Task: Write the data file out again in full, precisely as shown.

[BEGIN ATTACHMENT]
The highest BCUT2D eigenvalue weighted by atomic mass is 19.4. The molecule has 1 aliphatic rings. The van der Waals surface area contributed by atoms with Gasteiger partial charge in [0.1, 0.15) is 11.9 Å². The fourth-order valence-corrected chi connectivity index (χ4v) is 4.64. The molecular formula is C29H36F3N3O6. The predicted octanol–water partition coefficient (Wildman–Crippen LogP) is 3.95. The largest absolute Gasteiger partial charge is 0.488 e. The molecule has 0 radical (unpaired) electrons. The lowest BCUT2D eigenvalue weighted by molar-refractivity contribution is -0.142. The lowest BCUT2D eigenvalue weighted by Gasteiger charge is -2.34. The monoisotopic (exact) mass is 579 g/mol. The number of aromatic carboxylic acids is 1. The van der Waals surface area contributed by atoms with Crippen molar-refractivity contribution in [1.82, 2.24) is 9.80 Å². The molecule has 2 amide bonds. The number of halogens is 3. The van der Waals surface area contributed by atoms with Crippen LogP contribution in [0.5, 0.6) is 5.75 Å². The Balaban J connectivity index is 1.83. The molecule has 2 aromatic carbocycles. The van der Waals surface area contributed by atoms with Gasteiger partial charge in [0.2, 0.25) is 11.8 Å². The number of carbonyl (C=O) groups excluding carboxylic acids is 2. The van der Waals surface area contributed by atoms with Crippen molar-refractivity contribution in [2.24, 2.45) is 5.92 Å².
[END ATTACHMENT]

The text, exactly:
The highest BCUT2D eigenvalue weighted by atomic mass is 19.4. The molecule has 1 aliphatic rings. The van der Waals surface area contributed by atoms with Gasteiger partial charge in [0.1, 0.15) is 11.9 Å². The fourth-order valence-corrected chi connectivity index (χ4v) is 4.64. The molecular formula is C29H36F3N3O6. The predicted octanol–water partition coefficient (Wildman–Crippen LogP) is 3.95. The largest absolute Gasteiger partial charge is 0.488 e. The molecule has 0 radical (unpaired) electrons. The lowest BCUT2D eigenvalue weighted by molar-refractivity contribution is -0.142. The lowest BCUT2D eigenvalue weighted by Gasteiger charge is -2.34. The monoisotopic (exact) mass is 579 g/mol. The number of aromatic carboxylic acids is 1. The van der Waals surface area contributed by atoms with Crippen molar-refractivity contribution in [1.82, 2.24) is 9.80 Å². The molecule has 2 amide bonds. The number of halogens is 3. The van der Waals surface area contributed by atoms with Crippen LogP contribution in [0.5, 0.6) is 5.75 Å². The Balaban J connectivity index is 1.83. The molecule has 2 aromatic carbocycles. The van der Waals surface area contributed by atoms with Gasteiger partial charge in [0.2, 0.25) is 11.8 Å². The number of carbonyl (C=O) groups excluding carboxylic acids is 2. The van der Waals surface area contributed by atoms with Crippen molar-refractivity contribution in [2.24, 2.45) is 5.92 Å².